(Claude McKay Residence)
|Location||180 West 135th Street
Manhattan, New York City
|Area||9.9 acres (4.0 ha)|
|Architect||James C. Mackenzie Jr. (architect in charge)|
|NRHP Reference #||76002143|
|Added to NRHP||December 8, 1976|
|Designated NHL||December 8, 1976|
|Designated NYCL||February 10, 1998|
The Harlem YMCA, also known as the Claude McKay Residence, is located at 180 West 135th Street between Lenox Avenue and Adam Clayton Powell Jr. Boulevard in the Harlem neighborhood of Manhattan, New York City.
Built in 1931-32, the red-brown brick building with neo-Georgian details was designed by the Architectural Bureau of the National Council of the YMCA, with James C. Mackenzie, Jr. as the architect in charge. It replaced the building from 1919 across the street. Inside the building is a mural by Aaron Douglas titled "Evolution of Negro Dance."
History and significance
The Harlem YMCA is a significant landmark of black culture in New York City. Intended primarily for the use of African-American men at a time when most YMCAs were for whites only, it was one of the best equipped YMCAs in the United States.
African-American author Claude McKay lived in the building from 1941 through 1946, Bill Clinton is a current member. and many notable black Americans have stayed at the facility, including Malcolm X – then Malcolm Little – who chose to stay there because of its proximity to his favorite nightclubs.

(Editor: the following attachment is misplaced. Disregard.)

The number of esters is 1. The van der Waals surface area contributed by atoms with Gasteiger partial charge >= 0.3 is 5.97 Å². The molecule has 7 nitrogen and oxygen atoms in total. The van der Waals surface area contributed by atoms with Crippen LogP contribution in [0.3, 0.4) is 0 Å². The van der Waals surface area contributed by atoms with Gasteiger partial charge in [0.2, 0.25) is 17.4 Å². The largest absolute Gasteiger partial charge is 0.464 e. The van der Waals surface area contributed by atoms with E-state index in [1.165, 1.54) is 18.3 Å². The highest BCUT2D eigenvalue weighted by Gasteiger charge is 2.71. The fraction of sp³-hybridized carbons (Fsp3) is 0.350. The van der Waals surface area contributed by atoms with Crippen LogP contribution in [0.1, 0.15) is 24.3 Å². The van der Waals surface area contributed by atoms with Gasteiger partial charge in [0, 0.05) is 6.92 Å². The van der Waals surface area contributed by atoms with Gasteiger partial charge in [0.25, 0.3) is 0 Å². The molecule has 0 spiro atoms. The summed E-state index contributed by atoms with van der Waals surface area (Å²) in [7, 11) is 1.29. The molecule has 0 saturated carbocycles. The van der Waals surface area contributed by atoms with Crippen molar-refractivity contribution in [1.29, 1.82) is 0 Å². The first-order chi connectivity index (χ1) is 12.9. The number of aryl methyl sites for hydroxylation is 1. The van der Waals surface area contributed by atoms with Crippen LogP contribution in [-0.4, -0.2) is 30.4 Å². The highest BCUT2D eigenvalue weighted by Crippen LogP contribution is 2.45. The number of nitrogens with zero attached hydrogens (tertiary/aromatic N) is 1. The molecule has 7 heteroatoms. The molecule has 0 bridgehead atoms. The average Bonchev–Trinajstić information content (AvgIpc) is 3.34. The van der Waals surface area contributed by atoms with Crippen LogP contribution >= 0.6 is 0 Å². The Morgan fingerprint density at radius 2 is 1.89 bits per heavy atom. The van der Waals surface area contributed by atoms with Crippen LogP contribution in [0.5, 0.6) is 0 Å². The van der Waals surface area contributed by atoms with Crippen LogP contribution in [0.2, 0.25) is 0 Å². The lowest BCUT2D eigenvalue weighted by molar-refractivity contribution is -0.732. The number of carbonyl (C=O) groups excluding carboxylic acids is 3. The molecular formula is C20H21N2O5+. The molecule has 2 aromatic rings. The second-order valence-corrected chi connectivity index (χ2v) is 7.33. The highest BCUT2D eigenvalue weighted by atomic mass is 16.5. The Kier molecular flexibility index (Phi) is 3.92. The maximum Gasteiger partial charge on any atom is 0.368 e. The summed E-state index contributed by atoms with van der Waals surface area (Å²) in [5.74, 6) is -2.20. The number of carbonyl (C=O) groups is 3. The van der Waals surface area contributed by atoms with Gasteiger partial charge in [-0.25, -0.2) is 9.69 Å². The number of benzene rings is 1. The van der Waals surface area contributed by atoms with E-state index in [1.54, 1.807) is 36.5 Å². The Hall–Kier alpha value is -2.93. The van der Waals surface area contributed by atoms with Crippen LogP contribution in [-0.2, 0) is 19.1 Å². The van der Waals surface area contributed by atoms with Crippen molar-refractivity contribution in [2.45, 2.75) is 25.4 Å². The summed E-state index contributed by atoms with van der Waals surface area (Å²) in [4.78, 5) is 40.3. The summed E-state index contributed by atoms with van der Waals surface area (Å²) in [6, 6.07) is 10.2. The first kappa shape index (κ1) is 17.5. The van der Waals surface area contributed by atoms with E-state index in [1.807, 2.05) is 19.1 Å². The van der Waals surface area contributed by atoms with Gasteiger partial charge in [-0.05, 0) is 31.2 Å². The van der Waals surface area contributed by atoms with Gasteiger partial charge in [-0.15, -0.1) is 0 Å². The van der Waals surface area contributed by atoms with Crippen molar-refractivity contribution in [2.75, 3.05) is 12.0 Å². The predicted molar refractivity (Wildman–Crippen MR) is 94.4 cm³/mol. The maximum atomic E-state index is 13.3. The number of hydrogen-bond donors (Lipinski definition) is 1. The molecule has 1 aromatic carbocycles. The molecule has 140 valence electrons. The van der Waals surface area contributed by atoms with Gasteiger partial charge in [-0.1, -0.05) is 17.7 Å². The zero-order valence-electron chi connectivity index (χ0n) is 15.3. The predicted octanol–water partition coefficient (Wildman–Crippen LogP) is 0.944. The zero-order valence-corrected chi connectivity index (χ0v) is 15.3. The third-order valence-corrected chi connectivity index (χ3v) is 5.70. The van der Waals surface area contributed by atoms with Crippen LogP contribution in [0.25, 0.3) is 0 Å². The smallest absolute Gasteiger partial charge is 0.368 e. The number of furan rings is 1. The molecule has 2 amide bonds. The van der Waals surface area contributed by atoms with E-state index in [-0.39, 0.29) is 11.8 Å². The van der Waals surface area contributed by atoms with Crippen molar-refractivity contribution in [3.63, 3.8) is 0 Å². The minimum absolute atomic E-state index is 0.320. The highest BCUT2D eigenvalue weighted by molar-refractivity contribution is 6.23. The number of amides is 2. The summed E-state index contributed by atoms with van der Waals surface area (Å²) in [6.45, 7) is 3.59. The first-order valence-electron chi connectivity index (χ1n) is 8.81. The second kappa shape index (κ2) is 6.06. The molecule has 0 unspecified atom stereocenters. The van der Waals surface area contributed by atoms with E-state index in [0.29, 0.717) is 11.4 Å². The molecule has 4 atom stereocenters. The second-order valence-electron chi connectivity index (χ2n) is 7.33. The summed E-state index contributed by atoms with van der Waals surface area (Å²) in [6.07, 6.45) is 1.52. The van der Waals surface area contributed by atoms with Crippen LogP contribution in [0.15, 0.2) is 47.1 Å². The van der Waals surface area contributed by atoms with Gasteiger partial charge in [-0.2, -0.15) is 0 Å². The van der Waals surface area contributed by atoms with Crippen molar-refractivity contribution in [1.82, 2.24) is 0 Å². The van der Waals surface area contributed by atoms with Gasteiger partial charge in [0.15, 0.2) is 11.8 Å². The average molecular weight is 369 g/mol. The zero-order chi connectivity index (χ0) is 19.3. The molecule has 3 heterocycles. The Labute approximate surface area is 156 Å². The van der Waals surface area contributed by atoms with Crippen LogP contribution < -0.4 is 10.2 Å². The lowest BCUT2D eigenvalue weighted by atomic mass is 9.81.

- List of New York City Landmarks
- National Register of Historic Places listings in New York County, New York
- "National Register Information System". National Register of Historic Places. National Park Service. 2010-07-09.
- New York City Landmarks Preservation Commission; Postal, Matthew A. (ed. and text); Dolkart, Andrew S. (text). (2009) Guide to New York City Landmarks (4th ed.) New York: John Wiley & Sons. ISBN 978-0-470-28963-1, p.204
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- "Claude McKay Residence". National Historic Landmark summary listing. National Park Service. 2007-09-10.
- (pdf). National Park Service. n.d. http://pdfhost.focus.nps.gov/docs/NHLS/Text/76002143.pdf. Missing or empty
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- New York Landmarks Preservation Committee plaque, 1999
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- Perry, Bruce. Malcolm: The Life of the Man Who Changed Black America (1992)